Wherever the truth lies, what is happening to Aldrin is becoming more and more common and not just to the rich and famous. The exploitation of the elderly is growing and is vastly underreported.

Julie Schoen of the National Center on Elder Abuse told AARP, “It’s such a hidden crime. Within families, victims don’t want to prosecute. There’s a huge gap in our system when it comes to recording these crimes. We need better research. Ninety percent of perpetrators are family members or other people the victim knows well, such as caretakers, neighbors or friends.

Schoen suggests some ways to help protect you and your aged loved ones.

  • When a person is still mentally sharp, help him or her make a plan that designates power of attorney and health care directives. “We tend to want to keep financial matters private, but if we don’t have those discussions, that’s what blows things apart.”
  • Stay connected with older loved ones through regular phone calls, visits or emails.
  • Develop a relationship with your parent’s caregiver. “They’ll be less likely to financially exploit Mother because they know you’re paying attention.”
  • Become a “trusted contact” to monitor bank account and brokerage activity.
  • Sign up for a service such as EverSafe to track financial activity and notify an advocate of unusual withdrawals or spending.
  • Set up direct deposit for checks so others don’t have to cash them.
  • Do not sign any documents that you don’t understand.

If you need legal help protecting an aging loved one, please call us here at the Law Offices Of Jeffrey Weinstein.   347-305-8752.

 

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The curious case of the homeless millionaire

Colorado’s probate courts have been mired in controversy for years. Two state audits in the last eleven years have found screening and monitoring of guardians and conservators as lacking. There have also been instances of neglect, theft, fraud and a general lack of accountability. Attempts to reform, the system has been moving at a glacial pace.

One person caught up in this mess is homeless millionaire Alan Fantin. That’s right, a homeless millionaire.  Fantin has a net worth in the millions but he has had trouble getting accessing it for years. He has been under a conservatorship that was created thirty years ago after a car accident left him with a severe head injury and partial paralysis.

He owns a house which is mostly paid off. But right now it’s ridden with black mold and there are squatters in the basement who don’t pay rent and won’t leave. And Fantin hasn’t been allowed near the house since he was arrested last month and charged with assaulting his live-in girlfriend. His pre-trial monitoring says he can’t come within one-mile of his alleged victim’s residence, which is also his home, or it it was.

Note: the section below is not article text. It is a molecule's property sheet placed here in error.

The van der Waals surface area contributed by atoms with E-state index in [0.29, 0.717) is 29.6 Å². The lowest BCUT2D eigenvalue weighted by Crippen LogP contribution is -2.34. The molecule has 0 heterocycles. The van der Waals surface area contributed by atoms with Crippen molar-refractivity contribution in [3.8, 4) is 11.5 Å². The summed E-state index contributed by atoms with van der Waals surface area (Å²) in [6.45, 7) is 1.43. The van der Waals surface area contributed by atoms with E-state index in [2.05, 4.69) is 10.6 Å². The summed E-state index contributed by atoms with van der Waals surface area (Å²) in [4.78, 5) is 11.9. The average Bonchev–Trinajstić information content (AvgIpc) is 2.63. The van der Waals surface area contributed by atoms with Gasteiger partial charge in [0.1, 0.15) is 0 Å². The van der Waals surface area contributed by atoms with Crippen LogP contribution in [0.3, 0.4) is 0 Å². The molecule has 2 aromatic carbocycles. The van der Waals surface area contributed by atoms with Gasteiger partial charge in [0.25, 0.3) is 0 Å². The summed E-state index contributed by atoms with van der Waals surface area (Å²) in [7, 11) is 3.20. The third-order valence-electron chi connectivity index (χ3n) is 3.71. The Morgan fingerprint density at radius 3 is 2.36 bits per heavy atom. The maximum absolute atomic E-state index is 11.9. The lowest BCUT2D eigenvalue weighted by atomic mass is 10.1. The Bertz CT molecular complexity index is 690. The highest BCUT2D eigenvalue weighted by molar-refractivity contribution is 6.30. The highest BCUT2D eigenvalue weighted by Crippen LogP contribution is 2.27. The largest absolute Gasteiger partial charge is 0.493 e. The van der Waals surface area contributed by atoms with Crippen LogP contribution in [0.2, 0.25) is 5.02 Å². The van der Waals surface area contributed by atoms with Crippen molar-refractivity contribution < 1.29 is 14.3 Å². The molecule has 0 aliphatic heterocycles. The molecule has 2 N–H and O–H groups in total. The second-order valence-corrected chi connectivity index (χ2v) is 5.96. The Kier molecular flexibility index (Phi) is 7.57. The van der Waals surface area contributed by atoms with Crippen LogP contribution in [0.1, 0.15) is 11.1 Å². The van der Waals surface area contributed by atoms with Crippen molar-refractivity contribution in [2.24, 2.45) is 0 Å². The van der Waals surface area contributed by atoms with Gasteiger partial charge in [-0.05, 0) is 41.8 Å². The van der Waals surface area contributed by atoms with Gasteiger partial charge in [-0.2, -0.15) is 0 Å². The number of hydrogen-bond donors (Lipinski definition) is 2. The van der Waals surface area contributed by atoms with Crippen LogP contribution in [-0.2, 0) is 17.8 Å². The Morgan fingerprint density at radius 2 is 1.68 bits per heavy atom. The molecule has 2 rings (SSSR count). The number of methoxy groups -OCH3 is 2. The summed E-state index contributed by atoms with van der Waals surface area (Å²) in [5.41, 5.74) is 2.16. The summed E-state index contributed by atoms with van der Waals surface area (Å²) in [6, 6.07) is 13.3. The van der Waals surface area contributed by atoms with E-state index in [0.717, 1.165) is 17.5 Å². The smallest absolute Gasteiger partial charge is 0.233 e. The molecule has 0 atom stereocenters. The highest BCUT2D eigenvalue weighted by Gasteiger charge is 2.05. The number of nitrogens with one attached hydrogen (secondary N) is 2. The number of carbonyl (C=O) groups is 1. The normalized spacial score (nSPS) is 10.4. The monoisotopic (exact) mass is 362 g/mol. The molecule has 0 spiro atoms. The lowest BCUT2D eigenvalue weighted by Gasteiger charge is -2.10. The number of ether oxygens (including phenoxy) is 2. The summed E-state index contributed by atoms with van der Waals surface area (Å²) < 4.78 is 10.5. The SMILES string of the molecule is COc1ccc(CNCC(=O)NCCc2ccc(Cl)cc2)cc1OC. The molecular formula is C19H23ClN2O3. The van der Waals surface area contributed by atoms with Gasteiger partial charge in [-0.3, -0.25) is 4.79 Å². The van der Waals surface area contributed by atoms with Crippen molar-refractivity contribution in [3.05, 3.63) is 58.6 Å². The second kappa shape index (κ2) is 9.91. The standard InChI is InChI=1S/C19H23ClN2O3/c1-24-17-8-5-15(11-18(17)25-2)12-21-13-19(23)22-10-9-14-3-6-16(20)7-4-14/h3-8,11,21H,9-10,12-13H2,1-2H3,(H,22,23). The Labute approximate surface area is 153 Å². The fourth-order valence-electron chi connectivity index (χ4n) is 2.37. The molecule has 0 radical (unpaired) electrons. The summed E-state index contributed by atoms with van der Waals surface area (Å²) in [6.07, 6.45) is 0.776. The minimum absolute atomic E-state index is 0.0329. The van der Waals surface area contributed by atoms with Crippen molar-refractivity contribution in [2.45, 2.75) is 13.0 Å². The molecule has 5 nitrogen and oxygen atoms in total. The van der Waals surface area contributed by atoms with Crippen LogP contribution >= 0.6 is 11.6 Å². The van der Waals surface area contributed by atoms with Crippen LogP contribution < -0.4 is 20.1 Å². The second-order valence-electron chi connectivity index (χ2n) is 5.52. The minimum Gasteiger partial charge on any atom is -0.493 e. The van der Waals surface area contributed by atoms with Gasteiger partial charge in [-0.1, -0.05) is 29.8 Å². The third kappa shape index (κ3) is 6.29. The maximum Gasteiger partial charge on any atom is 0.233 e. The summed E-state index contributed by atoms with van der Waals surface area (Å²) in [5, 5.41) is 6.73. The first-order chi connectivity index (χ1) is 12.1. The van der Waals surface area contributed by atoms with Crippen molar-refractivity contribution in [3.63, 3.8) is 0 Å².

On top of all that he is currently engaged in a legal tussle with the guy who controls his funds, a court-appointed conservator named Scott Christian. Christian was appointed in early 2015. Since then the two have battled constantly over financial matters, ranging from the amount of Fantin’s cable bills to his marijuana use. Christian has described Fantin’s weed smoking as a “substance abuse habit.”

Fantin has had a license to use marijuana for medical purposes since 2001.

In a report in Westword, Fantin says the weed helps him with the seizures he’s bee experiencing since his accident. “When I run out of pot, my seizures are more aggressive and they tend to last longer.”

Westword also reports

…Christian refused to provide any funds for his lodging after he was banned from his house; directed him to use a public defender in his domestic-violence case rather than hire his own attorney; threatened to cut off his phone if he continued to complain; and has been less and less responsive to Fantin’s pleas for help even as his firm’s fees for the conservatorship have steadily increased.

The case offers a rare glimpse behind the closed doors of probate court, where a professional cadre of attorneys, care managers, estate administrators and others are entrusted with guarding the interests and funds of some of society’s most vulnerable people. In many instances, they may be doing just that, protecting the elderly, the sick, the mentally or physically disabled from unscrupulous relatives or neighbors — and sometimes protecting them from themselves.

It’s a fascinating story which we suggest you read. Homeless Millionaire Alan Fantin Wants His Day in Probate Court